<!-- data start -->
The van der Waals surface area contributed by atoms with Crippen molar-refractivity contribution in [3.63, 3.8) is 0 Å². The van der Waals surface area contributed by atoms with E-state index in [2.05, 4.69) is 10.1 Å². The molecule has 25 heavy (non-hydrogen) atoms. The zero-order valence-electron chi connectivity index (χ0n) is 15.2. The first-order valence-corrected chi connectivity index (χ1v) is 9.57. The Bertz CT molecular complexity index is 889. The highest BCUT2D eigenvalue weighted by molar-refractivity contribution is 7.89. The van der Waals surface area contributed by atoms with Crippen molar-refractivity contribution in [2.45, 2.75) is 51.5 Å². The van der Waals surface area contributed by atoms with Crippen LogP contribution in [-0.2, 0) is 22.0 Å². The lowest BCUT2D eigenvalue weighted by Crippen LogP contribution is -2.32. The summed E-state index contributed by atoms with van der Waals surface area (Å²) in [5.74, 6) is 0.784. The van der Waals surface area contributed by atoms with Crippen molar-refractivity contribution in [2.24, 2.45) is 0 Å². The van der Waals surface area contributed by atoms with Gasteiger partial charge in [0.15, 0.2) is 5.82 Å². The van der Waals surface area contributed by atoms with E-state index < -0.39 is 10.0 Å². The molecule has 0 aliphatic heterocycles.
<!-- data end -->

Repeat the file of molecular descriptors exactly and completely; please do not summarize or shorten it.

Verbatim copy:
The van der Waals surface area contributed by atoms with Crippen molar-refractivity contribution in [3.63, 3.8) is 0 Å². The van der Waals surface area contributed by atoms with E-state index in [2.05, 4.69) is 10.1 Å². The molecule has 25 heavy (non-hydrogen) atoms. The zero-order valence-electron chi connectivity index (χ0n) is 15.2. The first-order valence-corrected chi connectivity index (χ1v) is 9.57. The Bertz CT molecular complexity index is 889. The highest BCUT2D eigenvalue weighted by molar-refractivity contribution is 7.89. The van der Waals surface area contributed by atoms with Crippen molar-refractivity contribution in [2.45, 2.75) is 51.5 Å². The van der Waals surface area contributed by atoms with Crippen LogP contribution in [-0.2, 0) is 22.0 Å². The lowest BCUT2D eigenvalue weighted by Crippen LogP contribution is -2.32. The summed E-state index contributed by atoms with van der Waals surface area (Å²) in [5.74, 6) is 0.784. The van der Waals surface area contributed by atoms with Crippen molar-refractivity contribution in [2.24, 2.45) is 0 Å². The van der Waals surface area contributed by atoms with Gasteiger partial charge in [0.15, 0.2) is 5.82 Å². The van der Waals surface area contributed by atoms with E-state index < -0.39 is 10.0 Å². The molecule has 0 aliphatic heterocycles.